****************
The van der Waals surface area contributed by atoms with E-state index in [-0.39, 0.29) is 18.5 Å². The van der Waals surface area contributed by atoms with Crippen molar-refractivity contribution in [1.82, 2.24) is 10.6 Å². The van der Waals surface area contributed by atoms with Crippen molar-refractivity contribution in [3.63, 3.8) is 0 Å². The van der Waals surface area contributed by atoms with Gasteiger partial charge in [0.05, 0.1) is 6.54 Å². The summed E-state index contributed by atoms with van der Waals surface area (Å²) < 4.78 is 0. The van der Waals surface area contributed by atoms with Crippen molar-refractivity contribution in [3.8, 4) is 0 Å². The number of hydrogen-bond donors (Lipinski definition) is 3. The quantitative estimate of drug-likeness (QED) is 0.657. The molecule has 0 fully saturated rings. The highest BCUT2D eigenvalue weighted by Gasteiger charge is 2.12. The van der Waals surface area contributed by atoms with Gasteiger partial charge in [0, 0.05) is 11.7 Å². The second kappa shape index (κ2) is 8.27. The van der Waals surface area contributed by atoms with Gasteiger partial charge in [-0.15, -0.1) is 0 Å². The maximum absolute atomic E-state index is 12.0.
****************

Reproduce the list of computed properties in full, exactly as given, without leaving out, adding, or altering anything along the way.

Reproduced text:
The van der Waals surface area contributed by atoms with E-state index in [-0.39, 0.29) is 18.5 Å². The van der Waals surface area contributed by atoms with Crippen molar-refractivity contribution in [1.82, 2.24) is 10.6 Å². The van der Waals surface area contributed by atoms with Crippen molar-refractivity contribution in [3.63, 3.8) is 0 Å². The van der Waals surface area contributed by atoms with Gasteiger partial charge in [0.05, 0.1) is 6.54 Å². The summed E-state index contributed by atoms with van der Waals surface area (Å²) < 4.78 is 0. The van der Waals surface area contributed by atoms with Crippen molar-refractivity contribution in [3.8, 4) is 0 Å². The number of hydrogen-bond donors (Lipinski definition) is 3. The quantitative estimate of drug-likeness (QED) is 0.657. The molecule has 0 fully saturated rings. The highest BCUT2D eigenvalue weighted by Gasteiger charge is 2.12. The van der Waals surface area contributed by atoms with Gasteiger partial charge in [0, 0.05) is 11.7 Å². The second kappa shape index (κ2) is 8.27. The van der Waals surface area contributed by atoms with Gasteiger partial charge in [-0.15, -0.1) is 0 Å². The maximum absolute atomic E-state index is 12.0.